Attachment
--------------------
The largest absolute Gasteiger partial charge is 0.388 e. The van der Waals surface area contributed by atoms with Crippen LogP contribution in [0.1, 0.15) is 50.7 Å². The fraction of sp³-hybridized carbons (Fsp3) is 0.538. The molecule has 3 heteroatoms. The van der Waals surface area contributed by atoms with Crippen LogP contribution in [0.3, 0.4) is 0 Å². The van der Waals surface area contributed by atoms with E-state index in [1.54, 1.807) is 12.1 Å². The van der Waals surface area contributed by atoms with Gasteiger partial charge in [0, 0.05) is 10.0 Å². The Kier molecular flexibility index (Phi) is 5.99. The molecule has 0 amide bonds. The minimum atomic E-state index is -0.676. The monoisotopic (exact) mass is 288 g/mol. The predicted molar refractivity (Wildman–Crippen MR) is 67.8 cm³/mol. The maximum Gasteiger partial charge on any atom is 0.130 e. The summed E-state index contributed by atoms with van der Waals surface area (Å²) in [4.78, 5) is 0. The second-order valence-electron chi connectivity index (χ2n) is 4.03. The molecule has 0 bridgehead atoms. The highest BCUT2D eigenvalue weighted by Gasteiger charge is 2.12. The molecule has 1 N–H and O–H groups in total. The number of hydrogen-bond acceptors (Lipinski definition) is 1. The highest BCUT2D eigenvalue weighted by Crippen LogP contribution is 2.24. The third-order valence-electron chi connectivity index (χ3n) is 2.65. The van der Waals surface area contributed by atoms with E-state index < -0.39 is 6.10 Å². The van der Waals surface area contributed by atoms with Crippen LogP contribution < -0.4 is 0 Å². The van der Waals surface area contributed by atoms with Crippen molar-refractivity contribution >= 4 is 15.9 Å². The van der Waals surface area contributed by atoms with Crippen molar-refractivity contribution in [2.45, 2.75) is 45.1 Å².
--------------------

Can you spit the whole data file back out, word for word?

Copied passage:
The largest absolute Gasteiger partial charge is 0.388 e. The van der Waals surface area contributed by atoms with Crippen LogP contribution in [0.1, 0.15) is 50.7 Å². The fraction of sp³-hybridized carbons (Fsp3) is 0.538. The molecule has 3 heteroatoms. The van der Waals surface area contributed by atoms with Crippen LogP contribution in [0.3, 0.4) is 0 Å². The van der Waals surface area contributed by atoms with E-state index in [1.54, 1.807) is 12.1 Å². The van der Waals surface area contributed by atoms with Gasteiger partial charge in [0, 0.05) is 10.0 Å². The Kier molecular flexibility index (Phi) is 5.99. The molecule has 0 amide bonds. The minimum atomic E-state index is -0.676. The monoisotopic (exact) mass is 288 g/mol. The predicted molar refractivity (Wildman–Crippen MR) is 67.8 cm³/mol. The maximum Gasteiger partial charge on any atom is 0.130 e. The summed E-state index contributed by atoms with van der Waals surface area (Å²) in [4.78, 5) is 0. The second-order valence-electron chi connectivity index (χ2n) is 4.03. The molecule has 0 bridgehead atoms. The highest BCUT2D eigenvalue weighted by Gasteiger charge is 2.12. The molecule has 1 N–H and O–H groups in total. The number of hydrogen-bond acceptors (Lipinski definition) is 1. The highest BCUT2D eigenvalue weighted by Crippen LogP contribution is 2.24. The third-order valence-electron chi connectivity index (χ3n) is 2.65. The van der Waals surface area contributed by atoms with E-state index < -0.39 is 6.10 Å². The van der Waals surface area contributed by atoms with Crippen LogP contribution < -0.4 is 0 Å². The van der Waals surface area contributed by atoms with Crippen molar-refractivity contribution >= 4 is 15.9 Å². The van der Waals surface area contributed by atoms with Crippen molar-refractivity contribution in [2.45, 2.75) is 45.1 Å².